It was hard for geologists to determine that the Navajo cross bedding
were once sand dunes, because cross bedding is created in many different
ways. Cross-beds of many different shapes and sizes are also made in
water environments, such as beaches, rivers, and the deep-sea.
Geologists have used the study of sedimentary environments to
understand the Navajo Sandstone. They have discovered that the cross
bedding in the Navajo almost exactly resemble the cross bedding that
form in sand dunes. Sand dunes are mounds of sand moved by the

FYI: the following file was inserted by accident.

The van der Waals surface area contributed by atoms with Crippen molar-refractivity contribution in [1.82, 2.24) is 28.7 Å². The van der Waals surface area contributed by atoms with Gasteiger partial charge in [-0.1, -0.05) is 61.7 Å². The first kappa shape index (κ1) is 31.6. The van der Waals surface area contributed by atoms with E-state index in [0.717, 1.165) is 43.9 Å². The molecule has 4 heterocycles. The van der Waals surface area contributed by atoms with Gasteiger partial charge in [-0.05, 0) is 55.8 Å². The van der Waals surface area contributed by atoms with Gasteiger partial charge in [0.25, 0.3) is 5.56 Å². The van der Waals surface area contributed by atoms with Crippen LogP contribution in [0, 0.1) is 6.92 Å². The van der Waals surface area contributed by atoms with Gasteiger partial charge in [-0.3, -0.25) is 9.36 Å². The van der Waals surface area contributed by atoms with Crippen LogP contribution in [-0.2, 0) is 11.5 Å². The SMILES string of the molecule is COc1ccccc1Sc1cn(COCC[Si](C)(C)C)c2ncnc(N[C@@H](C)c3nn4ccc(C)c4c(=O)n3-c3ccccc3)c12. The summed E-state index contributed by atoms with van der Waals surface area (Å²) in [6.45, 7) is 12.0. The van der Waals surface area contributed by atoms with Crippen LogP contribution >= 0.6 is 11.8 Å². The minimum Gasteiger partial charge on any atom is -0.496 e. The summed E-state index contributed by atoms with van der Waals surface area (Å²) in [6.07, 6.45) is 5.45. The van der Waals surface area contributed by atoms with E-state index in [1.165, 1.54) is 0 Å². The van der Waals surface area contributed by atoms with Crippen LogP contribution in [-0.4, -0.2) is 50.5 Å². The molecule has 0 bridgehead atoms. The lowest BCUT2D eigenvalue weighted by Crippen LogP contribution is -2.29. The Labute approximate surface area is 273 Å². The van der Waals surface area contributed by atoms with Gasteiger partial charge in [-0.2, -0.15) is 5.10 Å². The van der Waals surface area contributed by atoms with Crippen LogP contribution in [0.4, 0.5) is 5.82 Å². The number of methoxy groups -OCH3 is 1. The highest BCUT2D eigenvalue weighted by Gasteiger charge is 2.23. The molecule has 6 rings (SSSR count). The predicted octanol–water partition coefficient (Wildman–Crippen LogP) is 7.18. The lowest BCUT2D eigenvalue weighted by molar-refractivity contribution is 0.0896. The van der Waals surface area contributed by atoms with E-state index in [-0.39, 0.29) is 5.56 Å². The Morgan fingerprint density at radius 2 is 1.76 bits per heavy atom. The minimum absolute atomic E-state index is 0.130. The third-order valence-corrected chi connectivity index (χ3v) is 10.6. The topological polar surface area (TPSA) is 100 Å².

wind. They commonly form in dry Earth surface environments.
From observing active sand dunes, we know how they form cross
bedding. Viewed from one end, sand dunes have a flat back side and a
steep front side. The wind blows up the back side of the dune. If the
wind moves fast enough, it will pick up and transport sand grains up the
back of the dune. When the wind goes over the top of the dune, it slows
down. This causes it to drop the sand grains it was carrying. The
cross-bed gets flatter at the bottom because some of the sand rolls down
to the bottom of the dune and piles up.
Sand dunes in Colorado
The formation of a sand dune and a cross